Culture of fear and despondency

The political, spatial and historical experiences of a city arc strongly tied to foundational socio-cultural arrangements and the trajectories of everyday lives, which in turn have a bearing on how communities view and relate to power and institutions. The accountability and integrity of urban councils arc shaped, in part, bylocal political cultures as the latter influences attitudes towards civic responsibility as well as modes of civic participation.

Bulawayo’s political, historical and cultural experiences arc strongly informed by power dynamics as manifested most dramatically by the Gukurahundi disturbances of the 1980s. The violent targeting of people from the Matabeleland region, in general, created stigma and fear which became broadly ingrained in the collective consciousness of Bulawayo communities (Ndlovu-Gatsheni 2009) particularly those in the high-densities areas. In addition, this culture of fear has acted as an ongoing and perpetual barrier in respect of pronounced civic activism in Bulawayo, thus contributing to a culture of passivencss which inhibits Bulawayo city council’s downward accountability. While this is not to claim an absolute passivencss, as discussed later, the violent silencing of citizens during Gukurahundi has led to a culture of “suffering in silence” and “not speaking out”. As one low-income resident put it:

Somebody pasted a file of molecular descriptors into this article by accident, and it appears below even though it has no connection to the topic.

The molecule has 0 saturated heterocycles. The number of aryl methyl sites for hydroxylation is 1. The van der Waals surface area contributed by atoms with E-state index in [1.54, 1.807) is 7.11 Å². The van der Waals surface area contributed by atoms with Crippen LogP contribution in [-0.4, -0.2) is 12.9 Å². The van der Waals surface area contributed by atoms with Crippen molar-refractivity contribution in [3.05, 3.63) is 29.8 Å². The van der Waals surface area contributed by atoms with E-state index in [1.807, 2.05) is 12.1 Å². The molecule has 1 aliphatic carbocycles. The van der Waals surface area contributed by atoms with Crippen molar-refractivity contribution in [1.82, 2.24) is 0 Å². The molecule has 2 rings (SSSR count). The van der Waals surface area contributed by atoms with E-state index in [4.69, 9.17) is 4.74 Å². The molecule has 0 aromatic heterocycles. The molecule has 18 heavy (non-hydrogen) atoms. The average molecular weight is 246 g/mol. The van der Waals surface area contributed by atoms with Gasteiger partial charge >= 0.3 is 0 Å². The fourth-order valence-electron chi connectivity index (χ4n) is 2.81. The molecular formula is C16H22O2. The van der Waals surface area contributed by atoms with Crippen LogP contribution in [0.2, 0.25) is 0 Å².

Part of the reason why we as people from this [Matabeleland] region do not speak out on issues of accountability is largely because of the fear that still remains at the back of our minds. We experienced hardships of unprecedented levels. Given the fear that is rife, how do we overcome such and speak out particularly on issues of accountability without the fear of disappearing or being physically harmed by the powers that be, knowing what happened in the not so distant past.

Historical experiences and memories run deep and perpetuate a fear of actively engaging in local politics in Bulawayo, particularly considering the ongoing national rule ofZANU-PF. Despite the MDC’s control of Bulawayo council, and though having voted for the MDC in local council elections, residents are all too aware of the manner in which ZANU-PF impacts insidiously on their daily lives.